The Wall Street Journal 's Almar Latour reported on Friday (22 October 2005) about the upcoming mergers. As we have already mentioned, the FCC must approve the merger of SBC and AT&T, as well as the merger of Verizon and MCI. Latour writes: "...some critics will assail it as the reincarnation of Ma Bell. But the old phone monopoly is never coming back."

Is he right in this assertion? Why or why not?

Articles in Forbes.com

Check out Coolest Communication Devices Of The Future - Forbes.com. What do you think of the vision(s) embodied in these devices? Do you think that the industry is going in a different direction? That is, do you think there are other devices that Glenn Derene failed to identify that you think will be key in the future?

Also today you can find Scott Woolley's article The Next 4000 Days, in which considers the future in telecommunications in light of the past. This is an interesting adjuct to Friday's WSJ article.

21 October 2005

The Transition to Digital Television

I have referred to this transition in an earlier post ... now there is an article and some news of note. This article in IEEE Spectrum is a good overview of the history and the current issues, with a slight technical bent. Then, today's New York Times has this article describing recent legislative action. The bill proposes, somewhat controversially, a US$ 3 billion subsidy program for converter boxes to be paid for by spectrum sales. This idea is similar to one proposed by Tom Hazlett, and mirrors what was done in Berlin (Germany) to support the transition there, the first region in the world to do so.

Is this a reasonable strategy? Should government be involved in this transition, or should it be left to the private sector? What would be the problems of doing the latter, and the risks of doing the former?

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19 October 2005

Internet De-Peering

Level 3 communications broke a peering arrangement with Cogent Communications Group last week, which was caused by (1) unbalanced Internet traffic or (2) retaliation against Cogent's below cost pricing. If you need more information about peering concept, please refer to Peering and Settlement paper written by Dr. Weiss and me.

E-mail and Endorsement

The news report says:

NCLR has since called Portland's remarks defamatory and "patently false," Claiming the statements were made via school e-mail and therefore endorsed by the university, the group threatened to file suit by as early as today if the remarks aren't detracted.

Portland is the women's basketball coach at Penn State. If she sends an e-mail, does that mean it is endorsed by the University?

To see the complete news article:
http://www.post-gazette.com/pg/05292/591068.stm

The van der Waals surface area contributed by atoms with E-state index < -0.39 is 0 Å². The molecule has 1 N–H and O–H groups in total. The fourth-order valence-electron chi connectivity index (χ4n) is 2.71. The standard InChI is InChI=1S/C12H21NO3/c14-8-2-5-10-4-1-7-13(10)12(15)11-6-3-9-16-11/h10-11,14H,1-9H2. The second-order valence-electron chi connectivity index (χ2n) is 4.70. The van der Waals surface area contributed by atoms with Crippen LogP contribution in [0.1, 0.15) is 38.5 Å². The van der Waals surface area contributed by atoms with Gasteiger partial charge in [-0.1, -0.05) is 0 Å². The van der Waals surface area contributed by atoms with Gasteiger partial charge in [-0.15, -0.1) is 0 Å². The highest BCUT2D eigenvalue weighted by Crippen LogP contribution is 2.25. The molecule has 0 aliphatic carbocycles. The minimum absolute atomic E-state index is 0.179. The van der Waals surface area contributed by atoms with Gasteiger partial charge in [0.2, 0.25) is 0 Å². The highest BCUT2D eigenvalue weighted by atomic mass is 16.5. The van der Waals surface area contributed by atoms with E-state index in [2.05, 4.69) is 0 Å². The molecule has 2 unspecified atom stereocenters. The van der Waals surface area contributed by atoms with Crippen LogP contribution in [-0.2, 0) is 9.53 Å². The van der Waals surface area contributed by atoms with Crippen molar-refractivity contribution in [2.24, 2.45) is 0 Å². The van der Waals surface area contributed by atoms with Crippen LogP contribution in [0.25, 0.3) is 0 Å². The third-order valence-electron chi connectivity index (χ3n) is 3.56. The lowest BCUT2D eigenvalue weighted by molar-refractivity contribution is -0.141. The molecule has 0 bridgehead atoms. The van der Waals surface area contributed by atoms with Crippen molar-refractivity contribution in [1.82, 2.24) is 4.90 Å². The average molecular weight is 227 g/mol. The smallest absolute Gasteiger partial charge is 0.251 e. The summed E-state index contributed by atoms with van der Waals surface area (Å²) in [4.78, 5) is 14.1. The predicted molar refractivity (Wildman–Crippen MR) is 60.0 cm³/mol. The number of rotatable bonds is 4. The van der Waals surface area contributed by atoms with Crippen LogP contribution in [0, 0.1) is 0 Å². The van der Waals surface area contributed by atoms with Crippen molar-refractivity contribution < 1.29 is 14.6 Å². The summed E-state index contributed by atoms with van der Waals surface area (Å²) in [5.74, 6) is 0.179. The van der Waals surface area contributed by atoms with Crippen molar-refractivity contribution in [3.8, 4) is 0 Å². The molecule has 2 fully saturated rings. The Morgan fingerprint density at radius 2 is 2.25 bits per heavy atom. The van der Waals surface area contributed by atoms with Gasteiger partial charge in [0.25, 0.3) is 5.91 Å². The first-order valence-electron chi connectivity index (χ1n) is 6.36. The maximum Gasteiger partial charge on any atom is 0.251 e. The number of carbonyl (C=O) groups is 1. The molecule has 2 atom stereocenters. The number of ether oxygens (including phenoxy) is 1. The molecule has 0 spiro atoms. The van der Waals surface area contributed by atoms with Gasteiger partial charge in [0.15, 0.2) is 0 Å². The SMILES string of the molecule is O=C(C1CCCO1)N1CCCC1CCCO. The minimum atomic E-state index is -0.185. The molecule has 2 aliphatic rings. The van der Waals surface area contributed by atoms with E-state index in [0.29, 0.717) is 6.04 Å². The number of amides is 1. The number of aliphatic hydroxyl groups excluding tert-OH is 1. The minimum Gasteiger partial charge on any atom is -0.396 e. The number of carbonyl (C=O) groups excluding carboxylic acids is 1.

WiMax on Taiwan

In this article plans for island-wide WiMax in Taiwan are discussed. Note the level of government funding ... and spectrum allocation. They claim it is a test, but could it be a "municipal network" in disguise? We are getting close to Halloween, after all ...

I wonder what the incumbent carriers who provide broadband have to say about this? This is framed as a industrial policy -- helping Taiwanese notebook manufacturers. To me this adds weight to my growing belief that a strong motivation behind the municipal networks movement is big business ...


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WSIS -- a US Senator weighs in

This story is interesting from a number of standpoints. First, gaining this kind of support certainly bolsters the position of the US delegation to WSIS. I have not been able to find the text of the statement, though I presume that much of the content is in Senator Coleman's press release.

Second, this article provides a concrete example of why some countries feel the need to equalize governance. Notice that the question of the scope of governance is not mentioned in the article, though the Senator's press release begins to address this. It would be a difficult to topic to introduce into the public sphere, but it seems as though doing so is important at this point in the history of the Internet.

Internet Governance (in the broad sense) comes up in many different places, see for example this item. Should a case like this be resolved by an "Internet Governance" body? Would the ITU be an effective venue for this? Should this be a local matter, or should there be a single venue for this kind of dispute resolution?

Also, I came across this blog aggregator in case you want to follow this more closely.

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18 October 2005

US Broadband penetration and municipal networks